All written above is applicable to modern helmets made of mild steel. Medieval helmets could be considerably softer (I think most of them were), but could also be much harder. In general reenactors who fight with steel weapons consider 14 ga makes good all-around helmets. 16 ga is good enough for fighting with one-handed swords but not good enough against axes and polearms. And for mass fights with lots of polearms and maces event 14 ga is not enough (the helmets themselves hold OK, but the wearers get stunned, therefore heavier helmets are required).

Some more thoughts.

I once tested a war hammer on a 18 ga breast plate (one of my early "creations", when I knew nothing about how armor should be made). It did penetrate, but it was not so easy to achieve the penetration because the spike glances off when the impact is not at square angle (that's why war hammers have hammer heads, not only spikes). So even against a war hammer 18 ga helmet offers excellent protection when compared with a maille coif.

Armor was cleaned, and that should be kept in mind. Helmet that weighs 4 pounds today may have weighed 6 pounds when it was new.

A helmet made of let's say 14 ga steel will not be 14 ga. It will be close to 14 ga at the edges of individual plates, but will be closer to 16 ga ot the most dished areas (at least that goes for helmets made "conventionally" of several pieces welded together).

Thinner helms need less metal. And 400-600 years ago metal cost a lot of money. So guess what I would make you if you ordered 100 helmets but did not specify how thick they should be?

Also soldiers tend to discard equipment that is bothersome. We know that soldiers often discarded armor in 17th century despite officers' orders because it was too heavy. So it is better to have thin light helmets that the soldiers will wear than thick heavy ones that will be discarded.

My bascinet (14 ga top with 16 ga skirt and visor) weighs 4.1 kg (approx. 9 pounds) with aventail. Its visor weighs around 0.5 kg IIRC. Overall weight is very close to one of the bascinets mentioned in the article on this site. I can wear it for 3 hours in a row, but my neck gets tired. Would I be able to wear it 8 hours a day? Don't know. Maybe I would get used to it. Would I prefer a lighter helmet if 99% of my "war time" would be marching? Definitely yes.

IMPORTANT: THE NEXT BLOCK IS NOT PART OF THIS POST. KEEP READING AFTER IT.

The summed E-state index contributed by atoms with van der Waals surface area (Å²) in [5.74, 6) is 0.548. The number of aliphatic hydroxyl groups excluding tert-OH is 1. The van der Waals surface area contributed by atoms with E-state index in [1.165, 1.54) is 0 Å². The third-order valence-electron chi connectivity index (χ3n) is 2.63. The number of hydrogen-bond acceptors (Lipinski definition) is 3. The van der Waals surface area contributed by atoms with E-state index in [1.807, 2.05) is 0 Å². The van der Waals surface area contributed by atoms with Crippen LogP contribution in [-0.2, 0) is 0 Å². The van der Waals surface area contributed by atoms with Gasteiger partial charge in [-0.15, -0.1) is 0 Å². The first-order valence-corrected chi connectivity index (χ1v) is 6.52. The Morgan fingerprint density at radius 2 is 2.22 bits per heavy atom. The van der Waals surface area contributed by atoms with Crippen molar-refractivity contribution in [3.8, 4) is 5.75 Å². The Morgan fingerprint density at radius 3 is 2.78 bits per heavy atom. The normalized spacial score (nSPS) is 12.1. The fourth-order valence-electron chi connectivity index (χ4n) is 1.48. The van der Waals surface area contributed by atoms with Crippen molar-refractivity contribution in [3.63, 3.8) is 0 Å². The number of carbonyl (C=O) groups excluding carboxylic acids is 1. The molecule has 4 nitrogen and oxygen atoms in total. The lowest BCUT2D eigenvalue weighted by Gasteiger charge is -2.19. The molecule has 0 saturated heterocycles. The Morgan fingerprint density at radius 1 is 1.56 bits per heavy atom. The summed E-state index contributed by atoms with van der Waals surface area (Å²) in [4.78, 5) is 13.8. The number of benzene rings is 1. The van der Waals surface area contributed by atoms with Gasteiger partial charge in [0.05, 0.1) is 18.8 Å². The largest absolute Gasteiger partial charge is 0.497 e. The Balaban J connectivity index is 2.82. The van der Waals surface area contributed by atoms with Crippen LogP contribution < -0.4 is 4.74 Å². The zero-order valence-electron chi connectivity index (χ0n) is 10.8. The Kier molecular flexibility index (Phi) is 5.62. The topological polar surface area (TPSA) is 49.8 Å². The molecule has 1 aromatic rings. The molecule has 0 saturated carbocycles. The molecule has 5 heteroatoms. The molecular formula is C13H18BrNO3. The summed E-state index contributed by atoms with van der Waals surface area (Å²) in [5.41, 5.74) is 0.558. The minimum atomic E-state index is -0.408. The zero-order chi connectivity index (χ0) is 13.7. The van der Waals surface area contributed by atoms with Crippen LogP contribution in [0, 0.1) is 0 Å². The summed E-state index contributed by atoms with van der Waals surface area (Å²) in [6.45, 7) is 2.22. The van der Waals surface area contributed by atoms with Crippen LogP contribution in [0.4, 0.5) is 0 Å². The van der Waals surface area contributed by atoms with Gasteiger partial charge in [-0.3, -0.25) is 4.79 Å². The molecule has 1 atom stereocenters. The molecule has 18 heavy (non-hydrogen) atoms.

View user's profile Send private message Send e-mail
Edward Lee




Location: New York
Joined: 05 Jul 2013

Posts: 313

PostPosted: Tue 31 Dec, 2013 2:10 pm    Post subject:         Reply with quote

Sorry I understand that this is a old post, but I have something to share.

I recently did some test with sharpened swords against different gauge helms. These tests were done to sub $300 helms, and are placed on a stand so there is a full force in each blow.

First the 16g helm. It was a sugar loaf helm made by GDFB. Bashed it hard with a Hanwei Rhinelander and some other Del tin one hander. The blow did made a dent into the helm, it was my full power but the dents didn't go very far in. The second blow is made by my friend while I was the wearing that helm. I could feel the helm getting hit but I personally didn't feel much, and I believe my friend didn't hit very hard. I was wearing double padding so I'm good.

The 14g helm. Jaw bone sallet made by GDFB. I myself couldn't dent it but only scratches. Also didn't want to risk my neck wearing the helm for testing because this sallet expose way more lower face and neck than the sugar loaf.

I heard that the historical helms were made with different thickness depending on the location, so I don't know if my test meant anything. And I don't think getting a full force blow on another moving target is easy, so i suppose 16g is in some sense enough in exchange for a lighter helm?

P.S These test really hurt the sword. had to re-peen both swords because the guards were coming loose.
View user's profile Send private message


Display posts from previous:   
Forum Index > Historical Arms Talk > Historical Helm Thickness and 18 gauge steel
Page 2 of 2 Reply to topic
Go to page Previous  1, 2 All times are GMT - 8 Hours

View previous topic :: View next topic
Jump to:  
You cannot post new topics in this forum
You cannot reply to topics in this forum
You cannot edit your posts in this forum
You cannot delete your posts in this forum
You cannot vote in polls in this forum
You cannot attach files in this forum
You can download files in this forum






All contents © Copyright 2003-2018 myArmoury.com — All rights reserved
Discussion forums powered by phpBB © The phpBB Group
Switch to the Basic Low-bandwidth Version of the forum